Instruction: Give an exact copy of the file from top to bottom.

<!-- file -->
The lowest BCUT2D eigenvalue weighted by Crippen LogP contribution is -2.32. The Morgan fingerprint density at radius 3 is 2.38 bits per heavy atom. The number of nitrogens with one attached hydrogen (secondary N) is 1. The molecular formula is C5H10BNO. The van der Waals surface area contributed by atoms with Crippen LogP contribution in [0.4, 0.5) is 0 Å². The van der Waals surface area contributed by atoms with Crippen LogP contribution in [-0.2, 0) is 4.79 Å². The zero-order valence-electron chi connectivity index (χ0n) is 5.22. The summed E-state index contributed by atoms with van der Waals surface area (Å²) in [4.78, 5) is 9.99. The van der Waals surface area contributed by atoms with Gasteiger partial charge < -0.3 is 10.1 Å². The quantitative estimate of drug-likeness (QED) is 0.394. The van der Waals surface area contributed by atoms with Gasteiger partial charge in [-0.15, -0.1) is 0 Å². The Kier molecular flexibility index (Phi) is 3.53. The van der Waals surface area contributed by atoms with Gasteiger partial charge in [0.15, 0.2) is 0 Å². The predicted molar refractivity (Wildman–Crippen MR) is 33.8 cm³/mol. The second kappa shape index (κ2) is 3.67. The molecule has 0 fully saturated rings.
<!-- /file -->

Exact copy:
The lowest BCUT2D eigenvalue weighted by Crippen LogP contribution is -2.32. The Morgan fingerprint density at radius 3 is 2.38 bits per heavy atom. The number of nitrogens with one attached hydrogen (secondary N) is 1. The molecular formula is C5H10BNO. The van der Waals surface area contributed by atoms with Crippen LogP contribution in [0.4, 0.5) is 0 Å². The van der Waals surface area contributed by atoms with Crippen LogP contribution in [-0.2, 0) is 4.79 Å². The zero-order valence-electron chi connectivity index (χ0n) is 5.22. The summed E-state index contributed by atoms with van der Waals surface area (Å²) in [4.78, 5) is 9.99. The van der Waals surface area contributed by atoms with Gasteiger partial charge < -0.3 is 10.1 Å². The quantitative estimate of drug-likeness (QED) is 0.394. The van der Waals surface area contributed by atoms with Gasteiger partial charge in [-0.15, -0.1) is 0 Å². The Kier molecular flexibility index (Phi) is 3.53. The van der Waals surface area contributed by atoms with Gasteiger partial charge in [0.15, 0.2) is 0 Å². The predicted molar refractivity (Wildman–Crippen MR) is 33.8 cm³/mol. The second kappa shape index (κ2) is 3.67. The molecule has 0 fully saturated rings.